ODONG MOUNTAIN, Ponhea Leu district, Kandal province – Almost three years after they were quietly stolen from a stupa here under the cover of darkness, Cambodia’s prized relics of the Buddha were returned Friday under markedly different circumstances.
A crowd of more than a thousand onlookers had already assembled by 7 a.m., waiting along the mountain’s winding road in hope of catching a glimpse of the golden urn that supposedly contains teeth, hair and bone fragments of the Buddha.
Chim Rim, 76, and her sister Klorng Sorn, 75, sat chewing betel while waiting for the relics to arrive, waving away the children selling incense and flowers.
Ms. Sorn clasped her hands above her head and flashed a red grin every time her sister mentioned the relics.
“I feel so excited and so happy,” Ms. Rim said. “I hope that when the relics come to the stupa again it will make the people happy and bring them peace.”
The ashes were brought from Sri Lanka to Cambodia in the 1950s and stayed in Phnom Penh until 2002, when they were transferred by retired King Norodom Sihanouk to a purpose-built stupa, constructed among those that housed the remains of his ancestors.
Following a bold heist by a farmer in 2013, they remained in the robber’s kitchen for about two months before being recovered and returned to the capital for safekeeping.
The farmer, Keo Reaksmey, was sentenced to seven years in prison in August alongside four stupa guards, who have said they are innocent and have filed appeals against the verdict.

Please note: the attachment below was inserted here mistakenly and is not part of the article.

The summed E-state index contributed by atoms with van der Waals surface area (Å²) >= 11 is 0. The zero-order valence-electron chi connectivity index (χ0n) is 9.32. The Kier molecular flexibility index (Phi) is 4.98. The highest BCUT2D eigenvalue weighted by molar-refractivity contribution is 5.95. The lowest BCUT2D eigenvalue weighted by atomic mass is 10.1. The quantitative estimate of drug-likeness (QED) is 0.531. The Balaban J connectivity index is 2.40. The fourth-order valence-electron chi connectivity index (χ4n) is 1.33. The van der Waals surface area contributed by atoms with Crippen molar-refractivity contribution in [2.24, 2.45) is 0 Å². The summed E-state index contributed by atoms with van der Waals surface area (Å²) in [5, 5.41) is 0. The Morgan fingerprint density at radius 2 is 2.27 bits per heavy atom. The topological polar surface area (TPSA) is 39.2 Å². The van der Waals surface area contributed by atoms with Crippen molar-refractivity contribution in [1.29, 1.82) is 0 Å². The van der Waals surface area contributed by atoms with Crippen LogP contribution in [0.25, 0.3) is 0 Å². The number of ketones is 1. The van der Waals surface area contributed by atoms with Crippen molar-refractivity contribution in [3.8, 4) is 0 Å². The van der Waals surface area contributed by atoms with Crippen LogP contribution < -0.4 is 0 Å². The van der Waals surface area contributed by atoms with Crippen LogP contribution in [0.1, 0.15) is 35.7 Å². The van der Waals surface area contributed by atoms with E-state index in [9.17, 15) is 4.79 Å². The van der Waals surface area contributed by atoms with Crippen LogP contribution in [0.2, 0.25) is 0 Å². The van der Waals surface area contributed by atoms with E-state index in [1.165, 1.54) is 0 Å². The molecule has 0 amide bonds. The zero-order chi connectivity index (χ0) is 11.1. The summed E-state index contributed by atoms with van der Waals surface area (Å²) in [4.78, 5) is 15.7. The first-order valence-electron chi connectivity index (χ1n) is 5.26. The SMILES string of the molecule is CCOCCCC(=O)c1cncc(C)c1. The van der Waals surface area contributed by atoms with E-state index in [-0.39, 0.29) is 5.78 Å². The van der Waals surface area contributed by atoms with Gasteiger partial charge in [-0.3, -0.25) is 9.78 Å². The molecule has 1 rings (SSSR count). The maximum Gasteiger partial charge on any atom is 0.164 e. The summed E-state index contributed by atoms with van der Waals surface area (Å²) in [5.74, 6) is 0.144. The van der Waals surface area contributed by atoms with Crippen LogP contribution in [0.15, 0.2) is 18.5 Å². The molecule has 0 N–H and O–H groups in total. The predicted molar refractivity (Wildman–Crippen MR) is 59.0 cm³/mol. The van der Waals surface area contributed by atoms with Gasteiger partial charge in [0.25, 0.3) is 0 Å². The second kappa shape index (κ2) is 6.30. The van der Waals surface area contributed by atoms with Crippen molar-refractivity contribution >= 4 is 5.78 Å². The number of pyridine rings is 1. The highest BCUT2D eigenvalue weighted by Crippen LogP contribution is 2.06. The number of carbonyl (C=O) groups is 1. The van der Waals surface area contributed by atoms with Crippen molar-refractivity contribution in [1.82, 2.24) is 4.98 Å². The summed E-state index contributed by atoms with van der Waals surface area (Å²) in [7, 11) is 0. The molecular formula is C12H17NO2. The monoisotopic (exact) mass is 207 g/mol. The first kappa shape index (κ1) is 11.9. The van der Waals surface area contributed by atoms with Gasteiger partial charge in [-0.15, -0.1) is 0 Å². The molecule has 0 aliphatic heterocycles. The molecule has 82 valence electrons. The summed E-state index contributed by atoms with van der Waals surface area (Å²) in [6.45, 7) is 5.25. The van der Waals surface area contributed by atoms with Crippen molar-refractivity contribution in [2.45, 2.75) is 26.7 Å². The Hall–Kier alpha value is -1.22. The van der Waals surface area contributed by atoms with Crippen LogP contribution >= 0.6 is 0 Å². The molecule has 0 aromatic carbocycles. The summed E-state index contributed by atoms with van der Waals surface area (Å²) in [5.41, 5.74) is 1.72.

As the heat intensified, the scent of lotus flowers began to mingle with the odor of sweat, and people began to show signs of feeling the heat. Mothers stripped their babies of stiff formal dress and poured cool water over them.
Just after 9 a.m., drumming signaled the arrival of the procession. Some in the crowd bowed their heads in prayer while others raised their smartphones to snap photographs as the urn passed by atop an ornate golden float.
Just a handful of government officials and senior monks led by Grand Supreme Patriarch Tep Vong and Bou Kry, the supreme patriarch of the Thammayut sect of Buddhism, were permitted to watch Minister of Cults and Religion Him Chhem carry the urn up more than 600 steps to the stupa.
Seng Somony, spokesman for the ministry, said the importance of returning the relics to their home could not be overstated.
“The Buddhist relics are an important thing,” he said. “They are representative of our nation and reflect the solidarity of Buddhist people who have peace in their hearts.”
Visak Bochea, which fell on Friday, is the holiest day in the Buddhist calendar, though crowds who celebrate on the mountain have dwindled in the years since the relics were stolen.
After the SUVs and Range Rovers of officialdom had departed by 11 a.m., the stupa was opened to members of the public, who flocked to pray in front of the door guarding the holy ashes.
Tim Ton, chief security guard of the stupa, said that multiple measures had been put in place to protect the relics.
“We installed an alarm in a second door in the stupa,” Mr. Ton said, adding that 20 guards would now be stationed there “forever.”
Seng Sok, 82, a resident of Ponhea Leu district, said he hoped it would be the final stage of the relics’ journey.
“I am worried about losing them again,” Mr. Sok said. “Once is enough.”